As you know, securing recurring donations is an excellent way to create sustainable revenue for your nonprofit. While receiving a windfall from a major donor or hosting a particularly successful campaign is a reason to celebrate, setting up something like a monthly giving program or running a recurring donation drive now will give you even more reasons to celebrate in the future. 

But how do you encourage a donor to make a repeat donation? One way is to create an infographic and share it on your donation pages and in your appeals. 

Using infographics for your recurring donation drives

Infographics convey a lot of information in a short period of time — time that your donor is taking to decide how much and how often they want to give to your nonprofit. The sooner you can convince them how important your mission is and how their donation helps you carry out your mission, the better.

As you can see in the example above, your infographic should clearly lay out what the suggested donation amounts will achieve. When crafted thoughtfully and executed well, this information will encourage the donor to make a larger or recurring gift. 

A great example of getting it right is that infographic from the Lilongwe Wildlife Trust. The impact of their conservation drive is clearly displayed through the use of escalating amounts and simple drawings. The design is appealing and easy to understand.  

What to include on your infographic 

When choosing your donation amounts, organize them from the smallest amount to the largest amount. For each donation amount, highlight the tangible outcome the donation will have on your mission. The more specific you are, the more likely a donor will be to give.  

As in the example above, think about how you can use drawings or images to further drive home the impact the donation will have. 

Writing specific and compelling copy for your suggested donation amounts

The key here is specificity. Here are a few examples of how to make a more specific appeal.

While saying “$20 supplies mosquito nets” is a step in the right direction, think about how you can add another emotional element to that explanation. If your nets reduce the number of infants who contract and die from malaria, you could write something like “$20 supplies mosquito nets that protect infants from contracting malaria, one of the leading causes of death in the areas we serve.” See how much more that tugs at the heartstrings? 

Here’s another example: $50 buys one tent. How can you make an even bigger emotional impact? You might want to describe how the temperature falls in your area during the winter and how many people without shelter succumb to hypothermia. Then you can draw the connection that this tent will help prevent such an outcome.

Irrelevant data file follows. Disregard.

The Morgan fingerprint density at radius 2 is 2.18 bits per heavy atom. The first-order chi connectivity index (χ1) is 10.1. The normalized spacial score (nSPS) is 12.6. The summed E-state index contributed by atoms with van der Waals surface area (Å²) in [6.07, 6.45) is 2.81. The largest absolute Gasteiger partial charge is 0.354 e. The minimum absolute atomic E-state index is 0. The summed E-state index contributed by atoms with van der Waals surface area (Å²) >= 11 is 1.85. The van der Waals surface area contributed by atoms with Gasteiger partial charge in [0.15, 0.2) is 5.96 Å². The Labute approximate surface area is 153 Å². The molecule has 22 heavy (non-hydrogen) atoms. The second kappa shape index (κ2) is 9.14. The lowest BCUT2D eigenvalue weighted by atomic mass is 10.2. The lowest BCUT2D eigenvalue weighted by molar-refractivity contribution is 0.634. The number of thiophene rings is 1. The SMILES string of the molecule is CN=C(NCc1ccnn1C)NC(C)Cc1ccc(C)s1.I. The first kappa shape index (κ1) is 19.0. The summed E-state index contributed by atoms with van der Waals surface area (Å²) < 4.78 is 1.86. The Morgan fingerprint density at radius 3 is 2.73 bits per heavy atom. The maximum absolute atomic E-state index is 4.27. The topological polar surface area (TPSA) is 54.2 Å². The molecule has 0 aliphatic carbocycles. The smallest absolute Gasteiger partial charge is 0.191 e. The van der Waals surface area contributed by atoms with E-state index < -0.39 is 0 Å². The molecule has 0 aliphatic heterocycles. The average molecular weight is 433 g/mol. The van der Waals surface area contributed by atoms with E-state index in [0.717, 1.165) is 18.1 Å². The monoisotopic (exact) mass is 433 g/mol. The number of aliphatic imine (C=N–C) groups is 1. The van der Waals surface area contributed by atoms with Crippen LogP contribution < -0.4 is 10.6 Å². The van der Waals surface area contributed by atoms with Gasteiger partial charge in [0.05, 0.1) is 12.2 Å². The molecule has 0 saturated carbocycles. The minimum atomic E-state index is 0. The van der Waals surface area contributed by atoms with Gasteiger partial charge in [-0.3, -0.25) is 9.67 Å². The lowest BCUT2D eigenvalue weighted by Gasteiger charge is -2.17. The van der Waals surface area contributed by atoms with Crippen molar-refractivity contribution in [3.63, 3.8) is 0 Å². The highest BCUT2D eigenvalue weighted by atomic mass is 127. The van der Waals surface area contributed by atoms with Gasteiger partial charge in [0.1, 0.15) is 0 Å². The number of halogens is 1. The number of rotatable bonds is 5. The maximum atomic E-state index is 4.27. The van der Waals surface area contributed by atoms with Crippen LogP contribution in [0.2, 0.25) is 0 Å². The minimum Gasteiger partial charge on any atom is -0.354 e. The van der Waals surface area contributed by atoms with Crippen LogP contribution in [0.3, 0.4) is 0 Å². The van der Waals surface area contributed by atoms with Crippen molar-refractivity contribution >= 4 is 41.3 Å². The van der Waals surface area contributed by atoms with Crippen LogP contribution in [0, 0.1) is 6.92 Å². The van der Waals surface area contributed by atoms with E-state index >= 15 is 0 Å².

Creating imagery to accompany your donation amounts

If you don’t have a designer on your team, you can use a free software like Canva to design elements of the infographic or the infographic as a whole. If you have them on hand, you should use inspiring images that show how your team has carried out your mission. Alternatively, you can use a site like Fiverr to find a designer who can help you with your design needs. 

Last thoughts

Finally, the only way your infographic can influence donors is if they see it. Make sure you display your infographic everywhere your donors will be prompted to make a recurring donation — on your donation pages, on your home page, etc. 

And remember: Keep it simple. The whole point is to get the maximum amount of engaging information into the most user-friendly form possible. Take these recommendations, create a few infographics to test out, and see how they impact the number of recurring donations your nonprofit receives!  

Check out Bloomerang’s new suite of online fundraising tools to meet your donors where they are and start raising more money online.

Nick Wood

Nick Wood

Freelance Journalist & Author
Nick Wood is a freelance journalist and author. Specializing in the nonprofit Industry, digital media, and the travel sector. With years of experience working within the industry on the ground in the UK and further afield. Founder of light-on-light, a project addressing the stories of individuals and organisations making a positive and intentional impact on society. For enquiries, nickjohnwood@mail.com.